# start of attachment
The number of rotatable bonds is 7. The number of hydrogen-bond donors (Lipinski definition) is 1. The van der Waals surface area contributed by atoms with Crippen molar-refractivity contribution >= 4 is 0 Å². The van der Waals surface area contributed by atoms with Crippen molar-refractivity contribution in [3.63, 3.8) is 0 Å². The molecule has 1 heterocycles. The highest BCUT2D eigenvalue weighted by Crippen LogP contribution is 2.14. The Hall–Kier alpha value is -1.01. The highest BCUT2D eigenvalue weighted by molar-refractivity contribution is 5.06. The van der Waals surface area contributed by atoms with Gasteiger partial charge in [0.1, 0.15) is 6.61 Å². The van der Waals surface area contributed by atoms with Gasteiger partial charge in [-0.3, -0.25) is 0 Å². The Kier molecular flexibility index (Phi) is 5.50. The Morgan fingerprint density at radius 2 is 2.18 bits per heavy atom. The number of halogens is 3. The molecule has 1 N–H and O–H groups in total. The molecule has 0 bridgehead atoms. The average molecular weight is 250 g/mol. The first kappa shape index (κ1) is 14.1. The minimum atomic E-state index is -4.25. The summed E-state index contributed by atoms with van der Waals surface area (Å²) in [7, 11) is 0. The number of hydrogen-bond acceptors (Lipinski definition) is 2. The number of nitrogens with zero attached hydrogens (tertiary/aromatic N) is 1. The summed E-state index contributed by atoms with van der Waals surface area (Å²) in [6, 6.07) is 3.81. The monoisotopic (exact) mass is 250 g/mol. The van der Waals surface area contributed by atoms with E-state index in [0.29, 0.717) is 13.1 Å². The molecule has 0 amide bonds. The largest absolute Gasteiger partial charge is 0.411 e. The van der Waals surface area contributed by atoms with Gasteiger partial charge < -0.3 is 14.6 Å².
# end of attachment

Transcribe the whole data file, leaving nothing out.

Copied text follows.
The number of rotatable bonds is 7. The number of hydrogen-bond donors (Lipinski definition) is 1. The van der Waals surface area contributed by atoms with Crippen molar-refractivity contribution >= 4 is 0 Å². The van der Waals surface area contributed by atoms with Crippen molar-refractivity contribution in [3.63, 3.8) is 0 Å². The molecule has 1 heterocycles. The highest BCUT2D eigenvalue weighted by Crippen LogP contribution is 2.14. The Hall–Kier alpha value is -1.01. The highest BCUT2D eigenvalue weighted by molar-refractivity contribution is 5.06. The van der Waals surface area contributed by atoms with Gasteiger partial charge in [0.1, 0.15) is 6.61 Å². The van der Waals surface area contributed by atoms with Gasteiger partial charge in [-0.3, -0.25) is 0 Å². The Kier molecular flexibility index (Phi) is 5.50. The Morgan fingerprint density at radius 2 is 2.18 bits per heavy atom. The number of halogens is 3. The molecule has 1 N–H and O–H groups in total. The molecule has 0 bridgehead atoms. The average molecular weight is 250 g/mol. The first kappa shape index (κ1) is 14.1. The minimum atomic E-state index is -4.25. The summed E-state index contributed by atoms with van der Waals surface area (Å²) in [7, 11) is 0. The number of hydrogen-bond acceptors (Lipinski definition) is 2. The number of nitrogens with zero attached hydrogens (tertiary/aromatic N) is 1. The summed E-state index contributed by atoms with van der Waals surface area (Å²) in [6, 6.07) is 3.81. The monoisotopic (exact) mass is 250 g/mol. The van der Waals surface area contributed by atoms with E-state index in [0.29, 0.717) is 13.1 Å². The molecule has 0 amide bonds. The largest absolute Gasteiger partial charge is 0.411 e. The van der Waals surface area contributed by atoms with Gasteiger partial charge < -0.3 is 14.6 Å².